Another side of this lovely book marketing coin is the readers, which seem to be left out of the equation. Not all authors read all genres. Some authors may not even be readers (this kind of breaks my brain but it is a truth). So why are all of these groups and support systems targeting only other indie authors? Why are they not attempting to connect those authors with readers or book bloggers who have an interest in the genres for the books they are trying to promote? Those are the ones that genuinely have the ability to get a book noticed.

If you were to look at this from just about any other business marketing standpoint, this system wouldn’t make sense. You wouldn’t cultivate support and a following for say video games among other video game manufacturers, because they aren’t going to be the ones buying your games. You would want to connect with the gamers.

That isn’t to say an indie author should not support another author, just that it kind of feels a little like barking up the wrong tree. Like that whole support system is unbalanced and energy is too heavily focused in the wrong area.

The idea that there should be some way to somehow create a group of both readers/book bloggers and indie authors and pair them together based on genre interests is something I’d absolutely love to pursue. The problem with that, for me at least, is one of the same roadblocks I have with marketing my own book. That is the lack of connections to get it all off the ground. That and I am struggling to find bloggers that are willing to even look at indie books and authors.

I’d love to find out if it is even possible or if others, from either the indie author side or the book blogger side, would even be interested in a set up like this, if they felt like it would be of use to them. If you have thoughts or suggestions, please chime in!



An Unexpected Turn July Library Book Boost!

One of my goals when I published my book was to get into my local library. I’ve met that goal, but now I’d like to see how many more libraries I can get in and I need your help!

I’m asking readers, other indie authors, book bloggers/reviewers and just anyone that wants to help:

1) go to their local library
2) request An Unexpected Turn in ebook
3) share a picture or a link of the book in that library
4) share this post

Requesting an author’s book from the library is just as important as buying because it helps to get that book into the hands of other readers. Anyone that takes it a step further and wants to read and review it, then you are an amazing human being. I’ll be retweeting (for twitter) and sharing all blog posts (if you send me the link) and keeping track of library locations for anyone wanting to follow along. I want to keep this going for the month of July to celebrate summer reading and the TBR’s everyone has.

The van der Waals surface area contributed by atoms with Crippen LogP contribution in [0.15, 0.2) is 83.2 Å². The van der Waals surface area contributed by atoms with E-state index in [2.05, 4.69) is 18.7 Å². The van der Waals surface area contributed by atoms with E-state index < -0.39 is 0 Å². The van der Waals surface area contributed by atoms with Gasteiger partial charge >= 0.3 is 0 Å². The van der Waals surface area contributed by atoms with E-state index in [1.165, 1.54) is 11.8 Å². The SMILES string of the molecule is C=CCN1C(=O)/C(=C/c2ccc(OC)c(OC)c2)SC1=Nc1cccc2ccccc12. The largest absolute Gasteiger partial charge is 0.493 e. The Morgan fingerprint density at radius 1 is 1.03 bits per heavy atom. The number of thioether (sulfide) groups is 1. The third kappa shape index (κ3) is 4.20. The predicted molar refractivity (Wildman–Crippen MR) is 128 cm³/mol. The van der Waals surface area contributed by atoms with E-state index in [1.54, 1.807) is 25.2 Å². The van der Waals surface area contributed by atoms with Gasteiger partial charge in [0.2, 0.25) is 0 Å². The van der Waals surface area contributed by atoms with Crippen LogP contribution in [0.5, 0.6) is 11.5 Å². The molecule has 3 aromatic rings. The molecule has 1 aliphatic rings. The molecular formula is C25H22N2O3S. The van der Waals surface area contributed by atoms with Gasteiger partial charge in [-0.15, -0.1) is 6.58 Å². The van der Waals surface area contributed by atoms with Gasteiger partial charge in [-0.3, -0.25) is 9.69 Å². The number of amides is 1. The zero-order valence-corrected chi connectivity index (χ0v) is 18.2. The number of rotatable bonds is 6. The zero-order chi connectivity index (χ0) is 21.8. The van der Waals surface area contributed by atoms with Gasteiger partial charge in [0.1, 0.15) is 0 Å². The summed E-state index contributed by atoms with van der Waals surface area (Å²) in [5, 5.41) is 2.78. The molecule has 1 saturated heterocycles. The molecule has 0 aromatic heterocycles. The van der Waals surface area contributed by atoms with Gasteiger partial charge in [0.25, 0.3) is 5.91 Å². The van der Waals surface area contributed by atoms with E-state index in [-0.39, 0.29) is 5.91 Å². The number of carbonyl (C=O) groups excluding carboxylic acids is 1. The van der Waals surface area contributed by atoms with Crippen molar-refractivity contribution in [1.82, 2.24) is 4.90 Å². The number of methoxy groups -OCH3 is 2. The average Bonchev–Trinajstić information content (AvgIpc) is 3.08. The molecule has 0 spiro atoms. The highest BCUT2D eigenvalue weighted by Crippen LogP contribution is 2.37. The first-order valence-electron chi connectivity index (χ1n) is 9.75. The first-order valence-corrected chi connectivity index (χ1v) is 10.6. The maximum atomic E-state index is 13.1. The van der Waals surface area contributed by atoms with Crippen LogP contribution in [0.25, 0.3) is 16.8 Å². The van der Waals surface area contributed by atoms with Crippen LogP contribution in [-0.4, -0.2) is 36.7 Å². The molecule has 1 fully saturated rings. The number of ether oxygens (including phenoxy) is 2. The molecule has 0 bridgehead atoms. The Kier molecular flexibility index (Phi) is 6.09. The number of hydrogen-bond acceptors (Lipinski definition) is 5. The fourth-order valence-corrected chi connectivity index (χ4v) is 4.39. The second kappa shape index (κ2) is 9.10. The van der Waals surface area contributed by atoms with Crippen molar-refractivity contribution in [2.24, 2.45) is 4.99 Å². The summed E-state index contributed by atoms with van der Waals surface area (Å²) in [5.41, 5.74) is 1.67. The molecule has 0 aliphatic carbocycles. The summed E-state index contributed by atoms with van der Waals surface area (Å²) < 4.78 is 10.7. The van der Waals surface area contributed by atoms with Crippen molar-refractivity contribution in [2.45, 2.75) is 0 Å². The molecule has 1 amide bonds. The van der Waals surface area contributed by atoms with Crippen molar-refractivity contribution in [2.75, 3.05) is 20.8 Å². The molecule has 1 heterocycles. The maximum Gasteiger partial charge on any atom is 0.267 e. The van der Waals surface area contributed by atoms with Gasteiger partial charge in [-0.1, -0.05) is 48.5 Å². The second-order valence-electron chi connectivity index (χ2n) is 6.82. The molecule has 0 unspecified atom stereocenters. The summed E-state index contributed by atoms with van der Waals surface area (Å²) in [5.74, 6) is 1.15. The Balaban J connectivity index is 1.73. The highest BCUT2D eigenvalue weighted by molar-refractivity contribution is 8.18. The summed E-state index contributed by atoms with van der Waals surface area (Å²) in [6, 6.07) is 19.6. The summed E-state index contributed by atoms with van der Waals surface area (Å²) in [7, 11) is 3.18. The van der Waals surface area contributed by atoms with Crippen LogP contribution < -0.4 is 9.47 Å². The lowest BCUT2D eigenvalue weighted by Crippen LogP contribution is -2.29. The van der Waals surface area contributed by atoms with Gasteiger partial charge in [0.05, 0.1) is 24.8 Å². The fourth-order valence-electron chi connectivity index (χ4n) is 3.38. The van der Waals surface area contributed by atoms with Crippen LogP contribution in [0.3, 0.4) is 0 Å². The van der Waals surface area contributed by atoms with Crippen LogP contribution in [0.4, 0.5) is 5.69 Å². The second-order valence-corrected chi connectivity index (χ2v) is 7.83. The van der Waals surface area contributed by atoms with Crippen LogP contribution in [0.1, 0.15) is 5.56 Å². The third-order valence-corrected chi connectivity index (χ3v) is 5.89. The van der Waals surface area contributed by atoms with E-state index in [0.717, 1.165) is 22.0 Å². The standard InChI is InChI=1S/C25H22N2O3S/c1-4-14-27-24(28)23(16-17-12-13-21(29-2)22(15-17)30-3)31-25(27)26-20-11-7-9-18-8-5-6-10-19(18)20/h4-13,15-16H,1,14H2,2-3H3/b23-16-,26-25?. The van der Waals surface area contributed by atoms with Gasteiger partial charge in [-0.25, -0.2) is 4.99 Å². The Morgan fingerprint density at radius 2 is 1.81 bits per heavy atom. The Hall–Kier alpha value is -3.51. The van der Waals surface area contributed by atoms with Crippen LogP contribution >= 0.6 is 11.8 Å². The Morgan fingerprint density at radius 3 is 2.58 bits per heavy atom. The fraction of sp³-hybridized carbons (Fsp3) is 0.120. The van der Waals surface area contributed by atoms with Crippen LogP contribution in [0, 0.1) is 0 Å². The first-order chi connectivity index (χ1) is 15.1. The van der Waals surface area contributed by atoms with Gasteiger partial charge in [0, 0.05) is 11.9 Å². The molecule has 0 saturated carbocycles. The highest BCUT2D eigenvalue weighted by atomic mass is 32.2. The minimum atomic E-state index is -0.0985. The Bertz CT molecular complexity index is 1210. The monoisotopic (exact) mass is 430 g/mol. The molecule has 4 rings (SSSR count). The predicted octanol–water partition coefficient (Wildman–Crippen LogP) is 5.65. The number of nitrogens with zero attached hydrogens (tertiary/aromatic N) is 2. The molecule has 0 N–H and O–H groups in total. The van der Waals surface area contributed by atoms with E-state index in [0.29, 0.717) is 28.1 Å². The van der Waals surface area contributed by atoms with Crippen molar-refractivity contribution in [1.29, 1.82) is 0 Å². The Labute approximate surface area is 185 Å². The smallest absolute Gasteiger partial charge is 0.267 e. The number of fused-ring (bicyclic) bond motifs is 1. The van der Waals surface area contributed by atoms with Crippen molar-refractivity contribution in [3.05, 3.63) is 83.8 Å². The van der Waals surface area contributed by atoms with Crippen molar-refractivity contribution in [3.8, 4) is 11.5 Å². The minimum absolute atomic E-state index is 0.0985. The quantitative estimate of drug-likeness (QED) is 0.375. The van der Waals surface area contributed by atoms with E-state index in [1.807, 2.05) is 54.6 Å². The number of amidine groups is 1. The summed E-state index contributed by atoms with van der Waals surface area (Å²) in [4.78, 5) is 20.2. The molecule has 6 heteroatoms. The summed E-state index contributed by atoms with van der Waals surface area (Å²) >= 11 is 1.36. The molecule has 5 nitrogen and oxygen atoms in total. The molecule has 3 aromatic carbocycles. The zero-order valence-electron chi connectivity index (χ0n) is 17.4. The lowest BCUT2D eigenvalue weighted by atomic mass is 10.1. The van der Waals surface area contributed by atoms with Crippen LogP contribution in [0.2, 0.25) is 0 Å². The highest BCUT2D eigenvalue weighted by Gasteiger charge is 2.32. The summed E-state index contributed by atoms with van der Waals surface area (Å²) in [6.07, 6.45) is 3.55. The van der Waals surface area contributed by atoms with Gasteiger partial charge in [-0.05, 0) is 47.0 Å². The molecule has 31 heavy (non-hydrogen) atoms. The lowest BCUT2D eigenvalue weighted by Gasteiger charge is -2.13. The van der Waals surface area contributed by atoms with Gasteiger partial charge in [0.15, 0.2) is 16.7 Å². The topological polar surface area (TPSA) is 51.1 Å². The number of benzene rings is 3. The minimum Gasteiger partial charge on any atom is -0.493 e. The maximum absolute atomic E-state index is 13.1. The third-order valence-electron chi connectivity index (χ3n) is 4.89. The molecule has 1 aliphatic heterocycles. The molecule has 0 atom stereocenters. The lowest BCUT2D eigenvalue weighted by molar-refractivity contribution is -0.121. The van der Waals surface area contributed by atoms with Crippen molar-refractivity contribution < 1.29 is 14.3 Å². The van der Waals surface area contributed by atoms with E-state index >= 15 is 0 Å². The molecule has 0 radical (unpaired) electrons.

Not all libraries have this ability and I don’t know if it is even possible outside of the US, but I’d love to find out, so be sure to let me know what you find! I also highly encourage you to do this for any indie author you’d like to support.

Just A Little Nudge And A Question

I’m dropping this little nudge for anyone that hasn’t seen it yet or is new around here. I did this thing called “writing a book” a while back. I’m kinda proud of it. At the same time, I’m trying to get really creative in ways to promote it besides spamming people here, on twitter and through their contact pages if they are book bloggers asking if they’d be interested in reviewing.

Would any bloggers be interesting in participating in a post-release party kind of thing (because I can’t do things in the logical, normal way and have done this PRIOR to releasing my book)? Especially book bloggers, but I’m not going to hold it to just that. Basically, I thought it might be fun for bloggers to host either a review or even a book club like discussion around this. Obviously, they’d get a copy of the book in exchange. It might even be fun to offer up a copy to one of their readers for participating if the blogger wanted.

This is just an idea I’ve been tossing around and thought I’d get some feedback or thoughts on whether this is a good/viable idea or not. Feel free to drop any other ideas or suggestions into the mix as well.

If you want to have a look at what the book is about, it is sitting quietly over here.


New Book Image

I wanted more options for promo images, so I decided to play a little bit this morning and this is my favorite at the moment. There are other things I want to try, but this was a good start in the right direction. And just in case you haven’t seen it yet, I’ll just leave the link for my book here – An Unexpected Turn – You can even request it at the library.